Over time, and especially since the “progressive” era, the Federal courts have assumed the role of a super legislature, deciding “constitutionality” based on legal precedent, sociological studies and even foreign law. They have unilaterally “found” unlimited powers for themselves that are nowhere apparent in the constitution. This has allowed them to intrude into State jurisdiction by “incorporating” the Bill of Rights against the States and striking down laws in matters that the constitution itself, in its original form, clearly “reserved to the States”. Moreover, the court has routinely rubber stamped all manner of unconstitutional actions by the President and Congress. As Kevin Gutzman pointed out in his book The Politically Incorrect Guide to the Constitution, between 1937 and 1995, not a single “law” passed by congress was deemed unconstitutional by the Supreme Court.

Even Madison, who in convention fought for a federal “negative” over State laws, as well as the application of the Bill of Rights against the States (he lost in both proposals) would regard such power being centered in an unelected body of nine people to be “the very definition of tyranny”. In the Kentucky Resolution of 1798 Jefferson wrote that- “the several States composing, the United States of America, are not united on the principle of unlimited submission to their general government; but that, by a compact under the style and title of a Constitution for the United States, and of amendments thereto, they constituted a general government for special purposes — delegated to that government certain definite powers, reserving, each State to itself, the residuary mass of right to their own self-government; and that whensoever the general government assumes undelegated powers, its acts are unauthoritative, void, and of no force.” Jefferson pointed out “that to this compact each State acceded as a State”. A “State” was a sovereign “Nation” in the vernacular of the pre-Lincolnian era, and few disputed this. Jefferson pointed out that each State as such “is an integral part” of the “compact” and thus the union, and that “the government created by this compact was not made the exclusive or final judge of the extent of the powers delegated to itself” as doing so “would have made its discretion, and not the Constitution, the measure of its powers”. “As in all other cases of compact among powers having no common judge” said Jefferson “each party has an equal right to judge for itself, as well of infractions as of the mode and measure of redress”.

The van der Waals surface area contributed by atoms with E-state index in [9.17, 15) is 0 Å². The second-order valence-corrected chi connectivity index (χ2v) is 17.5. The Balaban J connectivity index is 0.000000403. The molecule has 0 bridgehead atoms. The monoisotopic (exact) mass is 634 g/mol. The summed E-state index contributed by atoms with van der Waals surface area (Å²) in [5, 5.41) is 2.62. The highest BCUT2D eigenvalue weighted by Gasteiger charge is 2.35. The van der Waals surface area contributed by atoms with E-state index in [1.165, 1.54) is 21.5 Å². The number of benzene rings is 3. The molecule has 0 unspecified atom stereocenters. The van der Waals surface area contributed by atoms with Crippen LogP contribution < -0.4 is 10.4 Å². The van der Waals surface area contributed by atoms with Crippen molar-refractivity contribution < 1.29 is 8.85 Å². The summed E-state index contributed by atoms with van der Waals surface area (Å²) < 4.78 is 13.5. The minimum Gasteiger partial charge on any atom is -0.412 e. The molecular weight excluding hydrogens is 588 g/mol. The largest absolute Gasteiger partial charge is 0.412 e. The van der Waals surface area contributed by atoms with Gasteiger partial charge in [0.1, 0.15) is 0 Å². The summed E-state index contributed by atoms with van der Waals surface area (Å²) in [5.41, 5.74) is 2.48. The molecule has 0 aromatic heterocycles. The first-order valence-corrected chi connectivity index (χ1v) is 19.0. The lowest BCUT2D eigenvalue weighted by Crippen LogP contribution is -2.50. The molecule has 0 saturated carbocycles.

The Founders, in adopting the constitution, instituted a union of sovereign republics and created a general government that was charged with specific, enumerated powers. This government was to be of “a republican form”, which means that, unlike a democracy, its actions are not conducted on the “will of the majority”, but by a “rule of law”. On the other hand, an oligarchy is defined as “a small group of people having control of a country, organization, or institution”. If the Supreme Court, made up of nine politically connected lawyers who are appointed, not elected, with life tenure are the “final say” on what the rule of law is, then it must be admitted that we’ve lapsed from republicanism to an oligarchical form of government.

This has occurred due to fact that the history of the formation of the union, the proper role of the Supreme Court and the separation of powers between the States and the general government are lost on the overwhelming majority of Americans today. We cannot enforce what we do not understand. Were this not the case, a “balance of power” on the Court would not exist, and every presidential election would not be “the most important in our lifetime” to “preserve our rights”………by a margin of one vote.